If a person is not familiar with the context of forgiveness and mercy, (s)he does not know about Christianity. Jesus Christ is mercy, and I am trying, in a very unworthy way, to say the few things I know and the few things I have learned how to do according to the Word of Christ. The Church is called to exercise mercy, to exercise hope for every person, because in every person, even in the darkest and most corrupt one, there is a lost sheep. In every person there is something lost to find, God is looking for this person, even for the one we may define as ‘of the worst kind’. Very often the major criminals on the earth have been potential saints who have not allowed to be found, who have renounced their faith; the search for them should have been better. Hitler could have been certainly a saint, Stalin could have been a man of God. Inside every man there is a lost sheep, because no one was born by chance, “you love everything you have created and loathe nothing you have created”.
Our Heavenly Father does not want any of these little ones to get lost. “If your brother sins, reproach him alone; if he listens to you, you will get your brother; if he does not listen to you, take one or two more people with you, so as to have two or three witnesses; if he refuses to listen to them too, tell it to an assembly, if he does not want to listen even to the assembly, let him be as a pagan for you. Verily I say: whatever you bind on earth shall be bound in heaven and whatever you loose on earth shall be loosed in heaven.”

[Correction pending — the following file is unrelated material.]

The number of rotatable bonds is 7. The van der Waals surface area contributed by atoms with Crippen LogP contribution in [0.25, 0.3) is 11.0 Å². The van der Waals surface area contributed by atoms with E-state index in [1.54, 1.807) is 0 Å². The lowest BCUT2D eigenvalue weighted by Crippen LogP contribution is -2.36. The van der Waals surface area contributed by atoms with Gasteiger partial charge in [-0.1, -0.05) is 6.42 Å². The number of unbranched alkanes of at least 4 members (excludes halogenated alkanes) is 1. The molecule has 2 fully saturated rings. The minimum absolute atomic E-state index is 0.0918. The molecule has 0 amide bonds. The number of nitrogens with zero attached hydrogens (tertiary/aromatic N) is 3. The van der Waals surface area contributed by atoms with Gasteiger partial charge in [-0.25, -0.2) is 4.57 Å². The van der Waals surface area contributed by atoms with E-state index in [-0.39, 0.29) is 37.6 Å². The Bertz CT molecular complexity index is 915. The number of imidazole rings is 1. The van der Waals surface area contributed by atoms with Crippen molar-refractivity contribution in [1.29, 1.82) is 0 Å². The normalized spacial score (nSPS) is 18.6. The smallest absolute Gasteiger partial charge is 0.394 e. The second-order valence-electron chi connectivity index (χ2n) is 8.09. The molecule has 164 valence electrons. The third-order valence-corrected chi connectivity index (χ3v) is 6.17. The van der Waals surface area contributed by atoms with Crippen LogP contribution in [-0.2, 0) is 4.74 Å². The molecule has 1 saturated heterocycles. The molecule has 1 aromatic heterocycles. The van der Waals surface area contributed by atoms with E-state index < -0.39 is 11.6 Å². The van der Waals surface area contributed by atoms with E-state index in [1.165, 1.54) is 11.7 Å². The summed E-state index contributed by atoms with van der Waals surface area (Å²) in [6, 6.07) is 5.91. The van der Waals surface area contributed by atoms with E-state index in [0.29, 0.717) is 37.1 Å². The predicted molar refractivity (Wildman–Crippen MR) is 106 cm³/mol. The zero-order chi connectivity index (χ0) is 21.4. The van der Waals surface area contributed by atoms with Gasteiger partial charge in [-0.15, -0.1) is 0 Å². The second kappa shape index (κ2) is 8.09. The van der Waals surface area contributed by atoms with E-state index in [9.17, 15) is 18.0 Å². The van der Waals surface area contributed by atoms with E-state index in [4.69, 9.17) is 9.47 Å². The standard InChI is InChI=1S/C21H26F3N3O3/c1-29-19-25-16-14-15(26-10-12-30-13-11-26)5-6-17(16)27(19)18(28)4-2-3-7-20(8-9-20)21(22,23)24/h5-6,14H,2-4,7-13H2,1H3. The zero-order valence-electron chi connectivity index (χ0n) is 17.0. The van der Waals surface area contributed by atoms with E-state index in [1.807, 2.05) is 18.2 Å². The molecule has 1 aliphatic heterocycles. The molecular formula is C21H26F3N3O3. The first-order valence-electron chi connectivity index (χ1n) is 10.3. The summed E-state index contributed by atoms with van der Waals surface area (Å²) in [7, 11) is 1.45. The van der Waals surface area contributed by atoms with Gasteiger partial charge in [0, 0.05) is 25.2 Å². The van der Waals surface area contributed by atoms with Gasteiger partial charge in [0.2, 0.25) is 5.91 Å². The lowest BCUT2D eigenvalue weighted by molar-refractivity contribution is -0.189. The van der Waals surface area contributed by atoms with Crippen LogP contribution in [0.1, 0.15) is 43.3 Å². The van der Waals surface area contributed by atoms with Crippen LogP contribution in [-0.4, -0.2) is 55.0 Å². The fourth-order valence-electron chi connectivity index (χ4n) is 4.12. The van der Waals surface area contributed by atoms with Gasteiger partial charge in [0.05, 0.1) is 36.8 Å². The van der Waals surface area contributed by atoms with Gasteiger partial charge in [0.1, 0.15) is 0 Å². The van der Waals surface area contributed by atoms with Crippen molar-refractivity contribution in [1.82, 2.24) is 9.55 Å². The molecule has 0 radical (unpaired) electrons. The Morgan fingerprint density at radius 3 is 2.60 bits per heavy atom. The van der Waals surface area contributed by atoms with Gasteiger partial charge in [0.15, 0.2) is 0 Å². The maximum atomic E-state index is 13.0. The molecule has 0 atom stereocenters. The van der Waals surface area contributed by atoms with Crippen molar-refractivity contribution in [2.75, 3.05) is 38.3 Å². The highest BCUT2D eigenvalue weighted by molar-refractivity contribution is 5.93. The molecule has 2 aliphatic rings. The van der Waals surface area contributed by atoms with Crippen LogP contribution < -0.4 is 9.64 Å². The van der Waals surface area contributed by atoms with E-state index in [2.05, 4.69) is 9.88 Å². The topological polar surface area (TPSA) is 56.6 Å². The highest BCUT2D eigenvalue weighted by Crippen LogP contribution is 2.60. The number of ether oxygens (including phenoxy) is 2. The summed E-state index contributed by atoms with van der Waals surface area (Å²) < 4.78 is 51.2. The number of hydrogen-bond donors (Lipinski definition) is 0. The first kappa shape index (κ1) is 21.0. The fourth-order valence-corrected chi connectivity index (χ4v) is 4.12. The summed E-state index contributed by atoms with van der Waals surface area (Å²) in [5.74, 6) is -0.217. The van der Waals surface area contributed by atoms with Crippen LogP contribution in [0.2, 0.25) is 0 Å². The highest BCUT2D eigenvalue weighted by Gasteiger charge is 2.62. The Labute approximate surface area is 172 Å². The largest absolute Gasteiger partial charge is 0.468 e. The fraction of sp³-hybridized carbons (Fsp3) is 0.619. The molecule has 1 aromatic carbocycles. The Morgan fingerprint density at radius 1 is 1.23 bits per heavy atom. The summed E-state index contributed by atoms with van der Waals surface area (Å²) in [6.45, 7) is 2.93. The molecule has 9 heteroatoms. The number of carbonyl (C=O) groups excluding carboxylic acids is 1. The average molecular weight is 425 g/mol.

This text has been an astonishing misunderstanding. For example, there are people who interpret it as an opportunity for the Church to excommunicate in certain cases. If we read it very carefully, we cannot say that, there are texts by St. Paul about excommunication. Whereas this passage means to say something different. If your brother sins, reproach him because mercy is not falsehood and hypocrisy. “Mercy and truth will meet; justice and peace shall kiss”; this psalm says that the Messiah is the One who brings truth and mercy together, the exercise of mercy in truth and the other way around.
Forgiveness costs blood both to those who give and to those who receive it, otherwise it is ineffective. Being forgiven is humiliating. Jesus meets Peter after resurrected and asks him a question: “Peter, do you love me?” Peter replied confidently: “Of course I love you, Lord”, and the Lord: “Feed my sheep.” He repeats the same question for three times, and the third time Peter replies sadly: “Lord, you know everything; you know that I love you.” Why does the Lord ask him this question thrice? Because Peter disowned him thrice. Jesus tortures him until he sadly says: I disowned You thrice, now You know that I love you, but I have not always done so.
Everybody cries when they are forgiven. Even St. Francis was crying. There is a portrait of this character, probably made while he was still alive, where one can see him wiping his tears. Sources mention the following sentence, which cannot be directly attributed to Francis, but describes well his soul: “I bewail unloved love”. Bewailing unloved love, crying one’s own sins is an important thing to do!